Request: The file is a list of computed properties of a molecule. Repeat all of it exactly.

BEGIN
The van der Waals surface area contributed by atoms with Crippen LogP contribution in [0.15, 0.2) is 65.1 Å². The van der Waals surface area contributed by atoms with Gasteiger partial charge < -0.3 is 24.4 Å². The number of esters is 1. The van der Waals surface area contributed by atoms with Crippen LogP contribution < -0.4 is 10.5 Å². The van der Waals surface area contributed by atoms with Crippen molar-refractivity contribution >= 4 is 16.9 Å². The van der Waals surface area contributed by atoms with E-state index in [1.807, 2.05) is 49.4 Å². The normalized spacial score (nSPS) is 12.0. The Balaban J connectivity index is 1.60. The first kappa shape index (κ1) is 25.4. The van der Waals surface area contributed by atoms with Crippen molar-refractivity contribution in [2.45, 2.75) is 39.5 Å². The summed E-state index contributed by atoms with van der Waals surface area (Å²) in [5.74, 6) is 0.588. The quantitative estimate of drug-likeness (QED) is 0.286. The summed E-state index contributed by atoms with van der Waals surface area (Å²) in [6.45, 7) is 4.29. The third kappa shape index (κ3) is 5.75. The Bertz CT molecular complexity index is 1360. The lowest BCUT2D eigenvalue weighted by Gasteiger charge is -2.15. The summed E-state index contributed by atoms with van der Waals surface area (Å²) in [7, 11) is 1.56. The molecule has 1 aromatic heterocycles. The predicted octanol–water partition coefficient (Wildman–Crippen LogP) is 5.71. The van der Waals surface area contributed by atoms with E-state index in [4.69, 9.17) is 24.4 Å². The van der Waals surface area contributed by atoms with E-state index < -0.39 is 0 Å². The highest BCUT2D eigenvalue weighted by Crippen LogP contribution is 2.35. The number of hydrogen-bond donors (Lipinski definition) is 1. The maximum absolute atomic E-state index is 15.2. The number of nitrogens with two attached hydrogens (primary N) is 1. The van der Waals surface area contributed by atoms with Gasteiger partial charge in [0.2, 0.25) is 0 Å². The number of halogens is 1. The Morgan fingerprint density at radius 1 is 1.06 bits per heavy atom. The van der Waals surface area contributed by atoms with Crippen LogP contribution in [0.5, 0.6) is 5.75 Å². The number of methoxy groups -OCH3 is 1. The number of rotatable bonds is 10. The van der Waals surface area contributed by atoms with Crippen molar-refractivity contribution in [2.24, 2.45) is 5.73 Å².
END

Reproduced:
The van der Waals surface area contributed by atoms with Crippen LogP contribution in [0.15, 0.2) is 65.1 Å². The van der Waals surface area contributed by atoms with Gasteiger partial charge < -0.3 is 24.4 Å². The number of esters is 1. The van der Waals surface area contributed by atoms with Crippen LogP contribution < -0.4 is 10.5 Å². The van der Waals surface area contributed by atoms with Crippen molar-refractivity contribution >= 4 is 16.9 Å². The van der Waals surface area contributed by atoms with E-state index in [1.807, 2.05) is 49.4 Å². The normalized spacial score (nSPS) is 12.0. The Balaban J connectivity index is 1.60. The first kappa shape index (κ1) is 25.4. The van der Waals surface area contributed by atoms with Crippen molar-refractivity contribution in [2.45, 2.75) is 39.5 Å². The summed E-state index contributed by atoms with van der Waals surface area (Å²) in [5.74, 6) is 0.588. The quantitative estimate of drug-likeness (QED) is 0.286. The summed E-state index contributed by atoms with van der Waals surface area (Å²) in [6.45, 7) is 4.29. The third kappa shape index (κ3) is 5.75. The Bertz CT molecular complexity index is 1360. The lowest BCUT2D eigenvalue weighted by Gasteiger charge is -2.15. The summed E-state index contributed by atoms with van der Waals surface area (Å²) in [7, 11) is 1.56. The molecule has 1 aromatic heterocycles. The predicted octanol–water partition coefficient (Wildman–Crippen LogP) is 5.71. The van der Waals surface area contributed by atoms with E-state index in [4.69, 9.17) is 24.4 Å². The van der Waals surface area contributed by atoms with E-state index < -0.39 is 0 Å². The highest BCUT2D eigenvalue weighted by Crippen LogP contribution is 2.35. The number of hydrogen-bond donors (Lipinski definition) is 1. The maximum absolute atomic E-state index is 15.2. The number of nitrogens with two attached hydrogens (primary N) is 1. The van der Waals surface area contributed by atoms with Gasteiger partial charge in [0.2, 0.25) is 0 Å². The number of halogens is 1. The Morgan fingerprint density at radius 1 is 1.06 bits per heavy atom. The van der Waals surface area contributed by atoms with Crippen LogP contribution in [0.5, 0.6) is 5.75 Å². The number of methoxy groups -OCH3 is 1. The number of rotatable bonds is 10. The van der Waals surface area contributed by atoms with Crippen molar-refractivity contribution in [2.24, 2.45) is 5.73 Å².